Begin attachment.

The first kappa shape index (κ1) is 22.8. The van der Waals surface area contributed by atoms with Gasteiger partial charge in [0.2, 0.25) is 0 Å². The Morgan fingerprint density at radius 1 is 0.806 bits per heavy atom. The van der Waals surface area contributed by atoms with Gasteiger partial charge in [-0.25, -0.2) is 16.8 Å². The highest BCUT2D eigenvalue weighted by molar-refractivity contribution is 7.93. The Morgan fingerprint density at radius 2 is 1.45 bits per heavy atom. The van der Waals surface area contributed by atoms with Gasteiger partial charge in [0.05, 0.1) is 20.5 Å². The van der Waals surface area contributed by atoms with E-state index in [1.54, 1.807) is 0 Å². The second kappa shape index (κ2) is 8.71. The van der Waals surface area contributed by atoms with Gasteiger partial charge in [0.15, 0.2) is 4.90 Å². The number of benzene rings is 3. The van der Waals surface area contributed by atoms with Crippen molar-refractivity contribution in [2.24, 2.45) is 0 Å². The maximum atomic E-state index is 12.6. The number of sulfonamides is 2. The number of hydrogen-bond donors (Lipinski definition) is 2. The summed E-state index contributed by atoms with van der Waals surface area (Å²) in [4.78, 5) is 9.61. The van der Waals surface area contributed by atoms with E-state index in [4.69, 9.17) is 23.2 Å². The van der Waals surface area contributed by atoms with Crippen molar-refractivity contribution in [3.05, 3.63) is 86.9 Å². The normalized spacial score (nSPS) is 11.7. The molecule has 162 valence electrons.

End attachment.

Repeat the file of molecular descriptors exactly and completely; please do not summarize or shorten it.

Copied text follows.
The first kappa shape index (κ1) is 22.8. The van der Waals surface area contributed by atoms with Gasteiger partial charge in [0.2, 0.25) is 0 Å². The Morgan fingerprint density at radius 1 is 0.806 bits per heavy atom. The van der Waals surface area contributed by atoms with Gasteiger partial charge in [-0.25, -0.2) is 16.8 Å². The highest BCUT2D eigenvalue weighted by molar-refractivity contribution is 7.93. The Morgan fingerprint density at radius 2 is 1.45 bits per heavy atom. The van der Waals surface area contributed by atoms with Gasteiger partial charge in [0.05, 0.1) is 20.5 Å². The van der Waals surface area contributed by atoms with E-state index in [1.54, 1.807) is 0 Å². The second kappa shape index (κ2) is 8.71. The van der Waals surface area contributed by atoms with Gasteiger partial charge in [0.15, 0.2) is 4.90 Å². The number of benzene rings is 3. The van der Waals surface area contributed by atoms with Crippen molar-refractivity contribution in [2.24, 2.45) is 0 Å². The maximum atomic E-state index is 12.6. The number of sulfonamides is 2. The number of hydrogen-bond donors (Lipinski definition) is 2. The summed E-state index contributed by atoms with van der Waals surface area (Å²) in [4.78, 5) is 9.61. The van der Waals surface area contributed by atoms with E-state index in [4.69, 9.17) is 23.2 Å². The van der Waals surface area contributed by atoms with Crippen molar-refractivity contribution in [3.05, 3.63) is 86.9 Å². The normalized spacial score (nSPS) is 11.7. The molecule has 162 valence electrons.